Becoming a student can significantly affect your lifestyle in more ways than one. You have probably heard of the “freshman 15.” This term refers to the legendary 15 pounds that first-year university students often gain due to the change in environment and, consequently, in eating habits. For many distance students, whether first-year or not, the “freshman 15” remains a constantly looming threat. This is due largely to the presence of the kitchen in the student’s primary place of study — the home.
For many individuals (myself included) the problem with working near the kitchen is its mere presence. It becomes an enormous distraction, even when my intentions are the best. I know that if I feel bored, don’t want to tackle a particular project, or have mentally stalled on a problem, I will subconsciously seek out excuses to put it off. The “I’m hungry” excuse can get overused and can spiral into a significant time-waster, as well as waist-widener.
One extreme option would be to install locks on the fridge, pantry, and any cupboard that stores food, giving the key to a friend or spouse. However, such a radical approach is completely unnecessary! There are many ways to combat the habit of reaching for food as a distraction, or at least to reduce its effect on your waistline. Most of the following practices have helped me in my own struggles:
“¢ Beat the urge to snack by sipping water instead. Frequently, we eat because we mistake thirst for hunger. Experts recommend that we drink 64 ounces of water per day. Since so few of us come even close to meeting this ideal, it is not surprising that our bodies are constantly thirsty. When you feel the desire to snack, try drinking a glass of water. Even better, keep a water bottle with you at your desk. If you don’t need to go into the kitchen to get a drink, there’s less temptation to grab a bite at the same time.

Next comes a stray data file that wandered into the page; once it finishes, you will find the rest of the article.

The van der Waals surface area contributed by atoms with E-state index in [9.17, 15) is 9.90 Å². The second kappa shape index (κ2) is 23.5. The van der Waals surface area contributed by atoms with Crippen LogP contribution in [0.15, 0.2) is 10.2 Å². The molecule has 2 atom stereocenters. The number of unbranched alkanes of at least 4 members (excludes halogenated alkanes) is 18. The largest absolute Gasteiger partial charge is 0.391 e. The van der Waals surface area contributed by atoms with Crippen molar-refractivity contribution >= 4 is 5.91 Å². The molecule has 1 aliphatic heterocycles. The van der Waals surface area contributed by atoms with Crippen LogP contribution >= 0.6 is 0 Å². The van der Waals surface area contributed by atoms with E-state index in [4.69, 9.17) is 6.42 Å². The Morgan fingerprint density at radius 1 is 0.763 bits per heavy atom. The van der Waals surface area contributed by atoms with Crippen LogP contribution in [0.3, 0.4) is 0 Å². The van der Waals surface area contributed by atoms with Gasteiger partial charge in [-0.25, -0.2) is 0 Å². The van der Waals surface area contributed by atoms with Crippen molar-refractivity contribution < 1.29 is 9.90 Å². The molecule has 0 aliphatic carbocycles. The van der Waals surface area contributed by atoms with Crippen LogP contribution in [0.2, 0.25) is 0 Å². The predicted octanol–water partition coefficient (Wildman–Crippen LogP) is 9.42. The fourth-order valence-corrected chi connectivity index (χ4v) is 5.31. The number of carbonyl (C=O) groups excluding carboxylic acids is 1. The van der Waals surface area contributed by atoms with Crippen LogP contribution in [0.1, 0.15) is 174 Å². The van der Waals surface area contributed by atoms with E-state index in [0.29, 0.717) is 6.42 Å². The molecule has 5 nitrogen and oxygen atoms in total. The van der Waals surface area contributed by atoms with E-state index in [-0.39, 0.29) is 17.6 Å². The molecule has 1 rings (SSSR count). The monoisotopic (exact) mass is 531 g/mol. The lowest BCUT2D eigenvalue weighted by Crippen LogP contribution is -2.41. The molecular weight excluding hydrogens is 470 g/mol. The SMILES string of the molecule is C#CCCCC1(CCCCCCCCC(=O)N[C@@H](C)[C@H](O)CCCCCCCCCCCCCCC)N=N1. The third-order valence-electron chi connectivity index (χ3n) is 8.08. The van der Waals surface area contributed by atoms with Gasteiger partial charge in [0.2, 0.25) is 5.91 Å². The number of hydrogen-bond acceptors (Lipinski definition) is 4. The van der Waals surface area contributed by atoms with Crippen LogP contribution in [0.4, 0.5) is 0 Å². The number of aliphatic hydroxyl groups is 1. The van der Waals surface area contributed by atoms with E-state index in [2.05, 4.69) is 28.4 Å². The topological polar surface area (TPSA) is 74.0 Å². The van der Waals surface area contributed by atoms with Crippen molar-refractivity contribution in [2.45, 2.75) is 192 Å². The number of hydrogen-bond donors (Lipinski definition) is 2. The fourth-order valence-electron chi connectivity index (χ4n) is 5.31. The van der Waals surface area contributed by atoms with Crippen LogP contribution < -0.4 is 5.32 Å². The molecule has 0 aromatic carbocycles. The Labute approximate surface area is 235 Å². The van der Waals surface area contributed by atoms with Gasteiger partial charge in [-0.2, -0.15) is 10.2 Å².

“¢ Count to twenty. Then ask yourself whether you are truly hungry or just searching for a distraction. If you are searching for a distraction, and you have been studying for some time, get up and walk around to clear your head without reaching for a snack.
“¢ Keep a food journal. The embarrassment of having to write down every single thing you put in your mouth can be a source of motivation to cut back. Plus, it often serves as an incredible eye-opener. Frequently, we have no idea how quickly all the little mouthfuls add up. As an added motivation, make your journal available to someone (e.g., a friend, significant other, or study buddy) to improve your accountability.
“¢ Avoid using food as a reward for reaching study goals. A couple chapters of a good book, a bubble bath, movie, a walk, or even a shopping spree can be an equally, if not more, motivating reward for a job completed.
“¢ Schedule in break time. Studying constantly without the occasional rest period can make you feel like a zombie, which definitely interferes with learning. If you typically read and outline a chapter in a certain period of time, plan on taking a 5 or 10-minute break afterwards. Walk around, clear your head or drink some water. If the weather is decent, a breath of fresh air can do wonders to de-clutter your mind. If you feel refreshed, there is less chance you will be increasingly drawn to unhealthy snacks
“¢ Taking trips to the pantry or refrigerator need not always lead to later guilt. By making certain preparations, you can ensure that even if you must snack, the effect will be less detrimental.
“¢ If you can, avoid stocking the fridge or cupboard with unhealthy snacks. I know that whenever I have convenience snacks in the cupboard, I will turn to them first. It is a lot easier to resist temptation when the temptation isn’t there to begin with.
“¢ Prepare healthy snacks such as carrot and celery sticks, apple slices (pour a little lemon or orange juice on them to keep them from going brown), or healthy trail mix. Make sure you measure out portions ahead of time. Continually dipping into an open bag can wreak havoc over time, even if the food is healthier.
“¢ Try splitting your regular meals into several smaller meals and eat more often. Frequently, I will set out my lunch on a plate, cover it with plastic wrap and refrigerate it. Throughout the afternoon, I can snack on it without eating any more than I would have eaten had I eaten at the traditional mealtime.
“¢ Post a sign (or this article) on the fridge or pantry. It might sound embarrassing, but it does serve as a last checkpoint if you find yourself in the kitchen despite your good intentions. Instead of making a negative “keep out” notice, try a more positive alternative — a motivational quotation or picture.
Using even one or two of these practices may make an enormous difference in keeping the “freshman 15” at bay. Even better, they may keep the kitchen from luring you away from your studies. Best of all, you might develop good eating habits that will help you long after you’ve graduated.